Fishers from across the country were engaged in a World Bank Project which involves the development and deployment of Fish Aggregating Devices (FADS) in the waters of St. Vincent and the Grenadines.
On Friday March 3, Fishers gathered at the Fisheries Conference Room to exchange ideas and present varying co-ordinates as they deploy six (6) surface FADS and six (6) submerge FADS along with three (3) spare FADS.
According to Chief Fisheries Officer, Jennifer Cruickshank-Howard, FADS are very beneficial to fishers as they can go directly to the FADS and get fish, saving both time and money on fuel.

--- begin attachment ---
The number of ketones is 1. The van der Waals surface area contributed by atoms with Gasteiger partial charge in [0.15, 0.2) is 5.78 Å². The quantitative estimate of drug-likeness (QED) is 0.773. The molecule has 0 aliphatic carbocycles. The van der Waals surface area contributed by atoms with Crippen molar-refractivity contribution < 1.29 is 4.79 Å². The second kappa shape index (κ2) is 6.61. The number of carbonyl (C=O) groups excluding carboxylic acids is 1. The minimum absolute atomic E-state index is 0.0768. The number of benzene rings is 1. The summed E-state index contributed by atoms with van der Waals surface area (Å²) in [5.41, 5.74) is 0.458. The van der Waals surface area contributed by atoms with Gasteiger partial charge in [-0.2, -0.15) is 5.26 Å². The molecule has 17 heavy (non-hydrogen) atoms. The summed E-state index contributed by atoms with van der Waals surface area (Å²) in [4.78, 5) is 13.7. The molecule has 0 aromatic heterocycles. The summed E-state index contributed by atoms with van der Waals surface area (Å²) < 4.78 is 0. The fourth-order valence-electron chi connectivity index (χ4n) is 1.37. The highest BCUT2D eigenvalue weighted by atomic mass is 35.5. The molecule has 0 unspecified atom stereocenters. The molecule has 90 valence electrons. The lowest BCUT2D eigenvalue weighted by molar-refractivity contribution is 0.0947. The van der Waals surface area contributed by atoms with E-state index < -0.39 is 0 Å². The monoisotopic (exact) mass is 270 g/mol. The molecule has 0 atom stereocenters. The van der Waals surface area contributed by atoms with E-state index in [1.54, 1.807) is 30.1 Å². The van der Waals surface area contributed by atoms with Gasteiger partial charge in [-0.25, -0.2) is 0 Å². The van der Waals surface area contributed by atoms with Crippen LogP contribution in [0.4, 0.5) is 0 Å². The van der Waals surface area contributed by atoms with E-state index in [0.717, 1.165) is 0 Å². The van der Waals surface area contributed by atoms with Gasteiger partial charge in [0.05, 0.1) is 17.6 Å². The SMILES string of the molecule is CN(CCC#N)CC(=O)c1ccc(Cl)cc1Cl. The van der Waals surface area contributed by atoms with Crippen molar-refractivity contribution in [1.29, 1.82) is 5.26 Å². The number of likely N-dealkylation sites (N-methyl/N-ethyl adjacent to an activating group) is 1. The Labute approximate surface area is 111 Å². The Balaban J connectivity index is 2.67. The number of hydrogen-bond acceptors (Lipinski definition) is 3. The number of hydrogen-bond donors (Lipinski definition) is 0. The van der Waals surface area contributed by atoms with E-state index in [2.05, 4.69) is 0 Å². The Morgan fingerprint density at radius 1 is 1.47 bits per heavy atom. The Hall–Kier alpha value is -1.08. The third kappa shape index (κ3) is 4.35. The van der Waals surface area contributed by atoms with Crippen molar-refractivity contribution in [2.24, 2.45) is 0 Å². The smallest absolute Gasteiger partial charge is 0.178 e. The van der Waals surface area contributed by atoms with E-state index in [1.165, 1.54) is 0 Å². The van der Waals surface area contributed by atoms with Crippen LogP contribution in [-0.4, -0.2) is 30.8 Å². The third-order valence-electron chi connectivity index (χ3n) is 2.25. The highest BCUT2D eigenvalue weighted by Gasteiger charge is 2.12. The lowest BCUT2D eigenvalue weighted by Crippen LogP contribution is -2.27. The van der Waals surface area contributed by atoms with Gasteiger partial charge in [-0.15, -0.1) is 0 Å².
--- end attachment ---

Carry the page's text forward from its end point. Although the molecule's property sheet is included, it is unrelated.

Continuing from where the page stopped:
“Because the FADS will be at a location where they can go directly, they will have some guarantee that there will be fish that day and having that guarantee is an encouragement,” The Chief Fisheries Officer said.
Cruickshank-Howard also noted that FADS enhance Food security because there is a ready supply of fish and “some of these FADS are permanent, they have a lifespan of 15 to 20 years”.
Currently, there are quite a number of FADS in the waters of St. Vincent and the Grenadines. Fish Aggregating Devices (FADS) are man-made structures offshore, which attract a gathering of fish, creating an eco-system which allows fish to thrive; they may be deployed deep on the ocean floor or closer to the surface.